• Better branding of Route 66.
  • A new website touting Route 66 in Albuquerque.
  • Building visitors centers and interpretive sites.
  • Special events and festivals.

Keep in mind this is a “long-range” plan — it will take years to have all these things come together. And with an initial budget outlay of $150,000, it will take years to come to fruition.

The complete plan is here. However, be warned — it’s 122 pages of an Acrobat document.

(Image of Route 66 in Albuquerque by OpenThreads via Flickr)

Fire destroys old A&W building in Carthage October 22, 2014

Posted by Ron Warnick in Businesses, Restaurants.
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A former A&W Restaurant near Route 66 in Carthage, Missouri, was destroyed by fire late Friday during the city’s annual Maple Leaf Festival.

After the A&W closed at that location, it became Hartman’s Mercantile, a secondhand store.

KODE-TV has a report about the fire:

The building was at 502 S. Garrison Ave., which is about a block south of where Route 66 turns from Garrison onto Oak Street.

According to A&W’s website, the restaurant’s signature root beer was created in 1919, and the first restaurant went up in 1924.

(Hat tip to Ron Hart)

Roof of Richardson Store building collapses October 20, 2014

Posted by Ron Warnick in Businesses, History.
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The roof and awning for the long-closed Richardson Store on Route 66 in Montoya, New Mexico, collapsed in recent weeks, reported an officer with the New Mexico Route 66 Association.

Andy House, president of the association, reports that the collapses probably occurred in August or September, after heavy rains in the region.

Here is an image of the store in June, before the collapse:

And here is what it looks like now:

House wrote in an email:

Unknown also is what disposition will be for it, but most likely it isn’t fit for a restoration, as it has sat closed and deteriorating for several decades now.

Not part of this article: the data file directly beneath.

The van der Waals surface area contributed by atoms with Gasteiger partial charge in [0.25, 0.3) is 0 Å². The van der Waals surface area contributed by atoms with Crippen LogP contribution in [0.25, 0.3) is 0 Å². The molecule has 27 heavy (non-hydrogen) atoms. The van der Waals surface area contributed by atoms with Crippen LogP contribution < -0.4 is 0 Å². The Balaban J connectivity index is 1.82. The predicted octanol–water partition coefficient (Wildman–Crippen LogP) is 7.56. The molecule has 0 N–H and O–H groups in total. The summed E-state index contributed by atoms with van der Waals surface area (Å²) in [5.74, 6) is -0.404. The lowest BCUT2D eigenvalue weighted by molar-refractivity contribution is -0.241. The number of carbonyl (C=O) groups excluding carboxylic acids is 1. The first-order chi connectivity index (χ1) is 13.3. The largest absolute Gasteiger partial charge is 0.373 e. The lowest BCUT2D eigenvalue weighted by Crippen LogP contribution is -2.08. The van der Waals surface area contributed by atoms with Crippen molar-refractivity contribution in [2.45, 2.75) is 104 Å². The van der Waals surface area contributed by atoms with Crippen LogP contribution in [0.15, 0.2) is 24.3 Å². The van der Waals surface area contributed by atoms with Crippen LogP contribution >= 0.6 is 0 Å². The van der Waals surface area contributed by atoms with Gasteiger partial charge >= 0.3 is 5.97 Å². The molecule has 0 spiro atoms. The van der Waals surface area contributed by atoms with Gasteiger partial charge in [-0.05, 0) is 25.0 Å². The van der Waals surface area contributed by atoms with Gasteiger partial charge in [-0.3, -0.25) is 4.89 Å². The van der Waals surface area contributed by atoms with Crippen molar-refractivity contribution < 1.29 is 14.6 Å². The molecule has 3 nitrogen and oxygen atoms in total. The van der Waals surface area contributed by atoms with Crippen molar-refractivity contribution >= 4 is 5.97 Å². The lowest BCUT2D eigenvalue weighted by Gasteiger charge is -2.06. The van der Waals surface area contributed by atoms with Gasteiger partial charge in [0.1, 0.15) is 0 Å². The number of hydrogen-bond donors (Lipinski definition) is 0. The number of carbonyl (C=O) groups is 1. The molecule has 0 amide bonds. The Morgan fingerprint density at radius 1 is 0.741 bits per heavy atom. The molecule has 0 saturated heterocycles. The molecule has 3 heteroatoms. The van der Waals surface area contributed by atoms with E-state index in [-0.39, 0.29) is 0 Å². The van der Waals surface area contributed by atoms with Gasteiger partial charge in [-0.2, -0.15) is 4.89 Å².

It’s also unknown if the owner as yet even knows about the collapse, but I do know a great many Route 66 cruisers stopped there for a photo op, and it’s not too cool a stop now.

The red sandstone store was built in the mid- to late 1920s by G.W. Richardson, an experienced storekeeper from Missouri, although he had a wooden-built store there as early as 1908. The store was set up to supply materials to ranchers, railroad workers and, later, highway construction laborers.

During the 1930s and 1940s, travelers found a cool oasis and something to drink under the tall elms that shaded Richardson Store. Designed to be as cool as possible, with a big portico out front shading the windows and the gas pumps, the store has a recessed front door and high windows designed to let in light and a breeze but not sunlight. The store adjoined a picnic grove and carried groceries and auto supplies for tourists and residents and also stocked saddle blankets, work gloves, feed buckets, and windmill parts for local ranchers. Like other local stores of the period, Richardson’s place was also a community meeting spot, complete with post office boxes and a postal service window. The portico is painted white to reflect the sunlight, as is the west side of the building, where bold, if faded stenciled letters read “Richardson Store.”